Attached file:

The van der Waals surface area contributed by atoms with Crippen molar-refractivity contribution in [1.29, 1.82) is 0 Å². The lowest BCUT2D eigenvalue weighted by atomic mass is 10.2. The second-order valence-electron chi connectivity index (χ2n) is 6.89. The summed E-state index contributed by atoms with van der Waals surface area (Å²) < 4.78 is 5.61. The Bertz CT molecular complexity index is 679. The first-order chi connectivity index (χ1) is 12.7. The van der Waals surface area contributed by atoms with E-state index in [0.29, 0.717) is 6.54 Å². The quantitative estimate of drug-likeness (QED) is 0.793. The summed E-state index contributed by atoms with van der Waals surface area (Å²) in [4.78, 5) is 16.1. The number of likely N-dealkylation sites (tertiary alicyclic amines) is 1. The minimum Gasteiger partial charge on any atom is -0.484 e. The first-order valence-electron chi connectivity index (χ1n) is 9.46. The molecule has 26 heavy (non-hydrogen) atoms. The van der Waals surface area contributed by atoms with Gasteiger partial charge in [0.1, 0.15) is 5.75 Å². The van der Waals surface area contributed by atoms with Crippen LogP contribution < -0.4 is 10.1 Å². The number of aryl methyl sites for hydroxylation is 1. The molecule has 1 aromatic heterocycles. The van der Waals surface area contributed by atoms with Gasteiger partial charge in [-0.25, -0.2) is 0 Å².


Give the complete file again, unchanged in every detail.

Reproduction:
The van der Waals surface area contributed by atoms with Crippen molar-refractivity contribution in [1.29, 1.82) is 0 Å². The lowest BCUT2D eigenvalue weighted by atomic mass is 10.2. The second-order valence-electron chi connectivity index (χ2n) is 6.89. The summed E-state index contributed by atoms with van der Waals surface area (Å²) < 4.78 is 5.61. The Bertz CT molecular complexity index is 679. The first-order chi connectivity index (χ1) is 12.7. The van der Waals surface area contributed by atoms with E-state index in [0.29, 0.717) is 6.54 Å². The quantitative estimate of drug-likeness (QED) is 0.793. The summed E-state index contributed by atoms with van der Waals surface area (Å²) in [4.78, 5) is 16.1. The number of likely N-dealkylation sites (tertiary alicyclic amines) is 1. The minimum Gasteiger partial charge on any atom is -0.484 e. The first-order valence-electron chi connectivity index (χ1n) is 9.46. The molecule has 26 heavy (non-hydrogen) atoms. The van der Waals surface area contributed by atoms with Gasteiger partial charge in [0.1, 0.15) is 5.75 Å². The van der Waals surface area contributed by atoms with Crippen LogP contribution < -0.4 is 10.1 Å². The number of aryl methyl sites for hydroxylation is 1. The molecule has 1 aromatic heterocycles. The van der Waals surface area contributed by atoms with Gasteiger partial charge in [-0.25, -0.2) is 0 Å².